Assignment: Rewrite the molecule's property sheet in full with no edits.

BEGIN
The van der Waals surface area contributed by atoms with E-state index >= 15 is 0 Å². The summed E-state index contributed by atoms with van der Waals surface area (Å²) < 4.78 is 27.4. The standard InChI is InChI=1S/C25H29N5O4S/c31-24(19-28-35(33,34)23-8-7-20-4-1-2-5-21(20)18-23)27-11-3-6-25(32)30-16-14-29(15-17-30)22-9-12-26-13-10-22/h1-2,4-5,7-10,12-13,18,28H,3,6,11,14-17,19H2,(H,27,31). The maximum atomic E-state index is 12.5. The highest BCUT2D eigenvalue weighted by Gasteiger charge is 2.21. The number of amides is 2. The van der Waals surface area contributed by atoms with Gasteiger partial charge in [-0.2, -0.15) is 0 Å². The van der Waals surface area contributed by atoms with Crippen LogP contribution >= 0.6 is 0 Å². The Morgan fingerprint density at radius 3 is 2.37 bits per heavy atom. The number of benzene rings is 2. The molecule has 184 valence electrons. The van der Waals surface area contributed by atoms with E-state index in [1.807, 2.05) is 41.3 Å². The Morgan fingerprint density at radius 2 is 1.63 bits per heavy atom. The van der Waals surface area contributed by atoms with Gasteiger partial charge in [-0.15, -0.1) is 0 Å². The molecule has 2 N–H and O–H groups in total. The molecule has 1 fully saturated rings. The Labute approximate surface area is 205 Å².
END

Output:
The van der Waals surface area contributed by atoms with E-state index >= 15 is 0 Å². The summed E-state index contributed by atoms with van der Waals surface area (Å²) < 4.78 is 27.4. The standard InChI is InChI=1S/C25H29N5O4S/c31-24(19-28-35(33,34)23-8-7-20-4-1-2-5-21(20)18-23)27-11-3-6-25(32)30-16-14-29(15-17-30)22-9-12-26-13-10-22/h1-2,4-5,7-10,12-13,18,28H,3,6,11,14-17,19H2,(H,27,31). The maximum atomic E-state index is 12.5. The highest BCUT2D eigenvalue weighted by Gasteiger charge is 2.21. The number of amides is 2. The van der Waals surface area contributed by atoms with Gasteiger partial charge in [-0.2, -0.15) is 0 Å². The van der Waals surface area contributed by atoms with Crippen LogP contribution >= 0.6 is 0 Å². The Morgan fingerprint density at radius 3 is 2.37 bits per heavy atom. The number of benzene rings is 2. The molecule has 184 valence electrons. The van der Waals surface area contributed by atoms with E-state index in [1.807, 2.05) is 41.3 Å². The Morgan fingerprint density at radius 2 is 1.63 bits per heavy atom. The van der Waals surface area contributed by atoms with Gasteiger partial charge in [-0.15, -0.1) is 0 Å². The molecule has 2 N–H and O–H groups in total. The molecule has 1 fully saturated rings. The Labute approximate surface area is 205 Å².